How to Cut Ceramic Tile for Professional-Looking Results

1. Tools and Other Items You Need in Tile Cutting

As with any task on a project or job, the first step is to gather all the necessary tools and materials. In this case, the materials or tiles to cut are already glued to the wall, so you really only need to buy a few replacement tiles in case some of the installed ones break. Then all that’s left is to bring the best tools for tile cutting.

Here are the tools you’ll need:

· A diamond disc (designed for cutting the type of ceramic you plan to cut)· Set square or triangle· Measuring tape· Chinagraph pencil or non-stain pen· Angle grinder· Steel rule· Rotary tool· Small pry bar· Plastic sheet and tape· Safety gear (goggles, gloves, and eye protection)· Handheld sprayer and waterIt’s also good to have a RUBI manual tile cutter on hand because accidents happen, and if you break a tile on your floor or wall you might need to cut the replacement to make it fit in the original’s location.

If you want to know more about the subject here’s a guide on how to lay tiles.

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What is the easiest way to cut tiles?

‘This will depend on the type of tile you are working with,’ says John Geraghty, tiling expert, MyJobQuote (opens in new tab).

‘For example, more delicate tiles such as porcelain will need a wet-saw tile cutter, whereas a ceramic tile is more versatile and various tools can be used.’

So if you’ve experienced broken tiles in the past, and wondering why they keep cracking, you could be using the wrong type of tool.

Rough out semicircular cuts before trimming to the line

Photo 1: Score and rough cut

Photo 1: Score and rough cut

Score the profile with the saw, then cut in from the edge of the tile to remove as much waste as possible.

Photo 2: Trim and grind Make a series of closely spaced cuts up to the scored line. Break off the waste. Then grind the edges smooth.

The process for cutting semicircles from the edge of tiles is similar to the technique shown for full circles. You start by marking the cut and scoring the face of the tile on the line. Then, rather than deepen the scoring cut, simply remove the excess tile with straight cuts (Photo 1).

Before you remove the excess tile (Photo 1), be sure to make short cuts on both sides of the semicircle (1 and 2). Then connect the cuts as shown (3). Rather than make this connecting cut in one pass, make a series of progressively deeper shallow cuts until you’re through the tile.

Now complete the semicircle with a series of radial cuts—like the spokes of a wheel (Photo 2). Finish by cleaning up the rough edges with the diamond blade. Or remove the “tabs” with a tile nipper (a pliers-like biting tool). Then grind the edges smooth.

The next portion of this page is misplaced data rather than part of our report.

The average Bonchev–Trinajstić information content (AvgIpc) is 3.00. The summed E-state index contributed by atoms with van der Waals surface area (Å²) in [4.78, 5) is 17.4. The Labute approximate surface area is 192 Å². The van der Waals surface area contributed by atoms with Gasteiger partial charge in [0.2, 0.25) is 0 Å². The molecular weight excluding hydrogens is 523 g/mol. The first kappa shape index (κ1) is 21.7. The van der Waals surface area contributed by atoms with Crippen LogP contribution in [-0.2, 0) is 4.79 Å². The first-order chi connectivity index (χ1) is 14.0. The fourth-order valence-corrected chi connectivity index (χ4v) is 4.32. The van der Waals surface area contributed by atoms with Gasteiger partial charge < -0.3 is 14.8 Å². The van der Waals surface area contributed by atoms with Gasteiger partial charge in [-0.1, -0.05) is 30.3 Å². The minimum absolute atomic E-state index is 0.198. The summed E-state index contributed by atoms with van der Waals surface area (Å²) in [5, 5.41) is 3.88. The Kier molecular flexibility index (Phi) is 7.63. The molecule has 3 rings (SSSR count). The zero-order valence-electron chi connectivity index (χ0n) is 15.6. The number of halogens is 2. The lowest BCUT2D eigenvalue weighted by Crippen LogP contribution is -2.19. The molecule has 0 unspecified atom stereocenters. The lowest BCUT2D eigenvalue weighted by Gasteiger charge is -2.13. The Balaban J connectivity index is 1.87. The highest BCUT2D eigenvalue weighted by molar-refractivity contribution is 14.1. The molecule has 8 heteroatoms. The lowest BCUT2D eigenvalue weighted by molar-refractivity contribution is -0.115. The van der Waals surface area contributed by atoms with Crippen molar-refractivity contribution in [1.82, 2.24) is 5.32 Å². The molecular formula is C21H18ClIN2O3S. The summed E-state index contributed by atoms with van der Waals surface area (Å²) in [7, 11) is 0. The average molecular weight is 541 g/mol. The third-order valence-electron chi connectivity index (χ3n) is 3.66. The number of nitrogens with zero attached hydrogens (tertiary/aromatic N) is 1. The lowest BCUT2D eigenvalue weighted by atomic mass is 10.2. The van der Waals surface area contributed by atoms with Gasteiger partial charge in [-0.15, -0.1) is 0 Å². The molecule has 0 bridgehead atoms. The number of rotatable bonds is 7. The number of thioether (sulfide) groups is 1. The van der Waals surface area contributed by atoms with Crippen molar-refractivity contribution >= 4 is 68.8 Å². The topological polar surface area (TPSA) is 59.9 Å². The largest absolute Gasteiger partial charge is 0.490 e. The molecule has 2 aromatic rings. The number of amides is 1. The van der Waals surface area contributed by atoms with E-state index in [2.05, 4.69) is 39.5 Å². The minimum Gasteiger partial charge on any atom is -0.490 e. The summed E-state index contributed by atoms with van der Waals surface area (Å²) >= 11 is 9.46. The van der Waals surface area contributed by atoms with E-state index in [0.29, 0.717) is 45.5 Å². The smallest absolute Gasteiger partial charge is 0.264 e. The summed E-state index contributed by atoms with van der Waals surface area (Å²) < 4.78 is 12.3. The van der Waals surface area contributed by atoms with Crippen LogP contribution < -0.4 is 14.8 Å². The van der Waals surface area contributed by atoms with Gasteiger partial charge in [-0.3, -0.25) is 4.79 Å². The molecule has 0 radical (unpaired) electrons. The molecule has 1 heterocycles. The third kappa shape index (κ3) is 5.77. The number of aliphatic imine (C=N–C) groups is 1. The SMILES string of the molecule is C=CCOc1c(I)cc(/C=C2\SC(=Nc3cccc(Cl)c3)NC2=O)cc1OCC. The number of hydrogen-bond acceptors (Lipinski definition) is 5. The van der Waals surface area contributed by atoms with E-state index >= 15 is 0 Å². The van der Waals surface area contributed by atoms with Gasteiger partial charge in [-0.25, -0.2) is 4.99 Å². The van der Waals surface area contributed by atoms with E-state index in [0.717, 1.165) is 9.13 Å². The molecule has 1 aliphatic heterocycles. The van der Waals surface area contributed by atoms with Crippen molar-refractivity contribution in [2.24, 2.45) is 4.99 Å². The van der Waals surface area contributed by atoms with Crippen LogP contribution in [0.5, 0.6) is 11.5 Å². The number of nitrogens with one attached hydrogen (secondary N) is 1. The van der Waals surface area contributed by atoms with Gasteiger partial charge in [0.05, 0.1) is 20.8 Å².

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Pour cooling oil over the tile where the cut will be made. The hole saw will heat up quickly; the cooling oil will prevent it from overheating before it cuts through the tile.

4. Tile Cutting Method Using an Angle Grinder

Once you’ve marked the tiles and covered them with masking tape, you’re ready to learn how to cut already installed tile on a wall with an angle grinder.

Place the angle grinder against one end of the cutline and run the blade along the tile surface. Keep the path of the angle grinder smooth and straight. Add water with the spray to keep the surface wet if needed. If the blade isn’t cutting through the tile, make more passes with the blade alongside the tile.If the grinder blade is too large to cut the tile part closer to the wall, switch to a rotary tool. This tool also allows you to make curved cuts. However, if you’re going to use it, keep the surface dry.From there, pry cut the pieces from the surface with a small pry bar. Place the pry bar into the joints while applying pressure to it as you move it behind a cut piece. Once you’re done, clean the surface by vacuuming and washing the dust.

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Turn the angle grinder so the blade will meet the tile perpendicularly. Turn on the grinder and push the blade straight down into the tile and its backing. Once you have cut through, you can pull the blade back for a short cut, or push the blade away from you to continue cutting through the tile for longer cuts. Pull the blade straight up and out and turn off the saw between cuts when changing locations or angles.

Small Jobs with Straight Cuts

If you need to cut just a few tiles and you don’t need to make any curved or corner cuts, you can probably make do with a carpenter’s square and a glass cutter. The latter tool costs little and can be found in craft stores and home stores, as well as online. You can pick one up on Amazon for under $10.